Now if you are still reading this after that introduction, I should ease you – the maps I will be talking about are the common-meaning ones, i.e. two-dimensional representations of some areas of a world. But even so, this definition contains a lot of somewhat different things, once again proving that most topics are much wider than one would think at first glance. For example, compare these two maps. They both fall under the above definition, yet they have many striking differences: one depicts a city, another depicts a country; one is rather detailed, the other isn’t; one shows a fictional place, another shows a real place; both can be used as reference tools, however, because that is what most modern maps are for. Yet even this has not always been the case. Take a look at this map – it is still a map, but no one would ever use it as a reference.
I hope the above paragraph showed you (if you didn’t know before) that maps can be very different and varied. They serve various purposes, depict various places and are made by various people. No two maps are the same (mass produced ones aside). You may ask what this has to do with drawing maps. I say that it has everything to do with drawing maps, but before going to that, I shall make one more remark.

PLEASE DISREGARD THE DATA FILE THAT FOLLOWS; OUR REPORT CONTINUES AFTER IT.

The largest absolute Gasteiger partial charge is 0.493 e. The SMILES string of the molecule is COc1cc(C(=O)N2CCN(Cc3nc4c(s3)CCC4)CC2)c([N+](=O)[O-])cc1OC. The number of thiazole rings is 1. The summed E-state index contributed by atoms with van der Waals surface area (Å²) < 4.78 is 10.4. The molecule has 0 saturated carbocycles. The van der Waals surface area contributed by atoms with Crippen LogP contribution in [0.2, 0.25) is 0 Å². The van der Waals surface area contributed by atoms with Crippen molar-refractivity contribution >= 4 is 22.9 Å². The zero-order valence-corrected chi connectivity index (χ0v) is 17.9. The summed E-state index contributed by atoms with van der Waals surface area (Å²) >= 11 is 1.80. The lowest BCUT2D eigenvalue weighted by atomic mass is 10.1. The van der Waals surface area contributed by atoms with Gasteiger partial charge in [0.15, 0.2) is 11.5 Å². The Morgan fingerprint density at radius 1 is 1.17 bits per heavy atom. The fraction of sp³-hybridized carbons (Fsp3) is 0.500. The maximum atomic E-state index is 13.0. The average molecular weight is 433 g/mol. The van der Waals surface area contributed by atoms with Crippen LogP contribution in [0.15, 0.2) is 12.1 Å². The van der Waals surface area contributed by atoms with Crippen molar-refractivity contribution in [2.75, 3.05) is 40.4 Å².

The phrase “map making” can refer to two, in my opinion, very different processes. One is what I could call modern and professional map making. It is, as far as I understand, a difficult task, where one has to use information available in many sources to depict places and situations of particular interest to an audience, or a contractor. Such maps may be historical and appear in history textbooks; may be sociological and appear in presentations about global warming; may be varied and appear in atlases; may be a number of other varieties and appear in a myriad other places. One common trait of maps made by this first method is that they all depict the situation to the best of modern knowledge and serve a well defined purpose. The second meaning to “map making” may be called “fantasy map making”. This does not mean that such maps depict fictional places – they can, but don’t have to. Instead, these maps are made so as to appear having been made at some other point in time. Some may call them forgeries, but I call them works of art. As an example, the map may show North America as it would be depicted by medieval European scholars had they known about that continent. Or a map of the colonial empire of Venice in the 19th century, even though in our world Venice did not even exist at that time. It is this second type of map making that I do and will talk about here, both because I find it more interesting and because I have little to no understanding of the real workings of the first type of map making.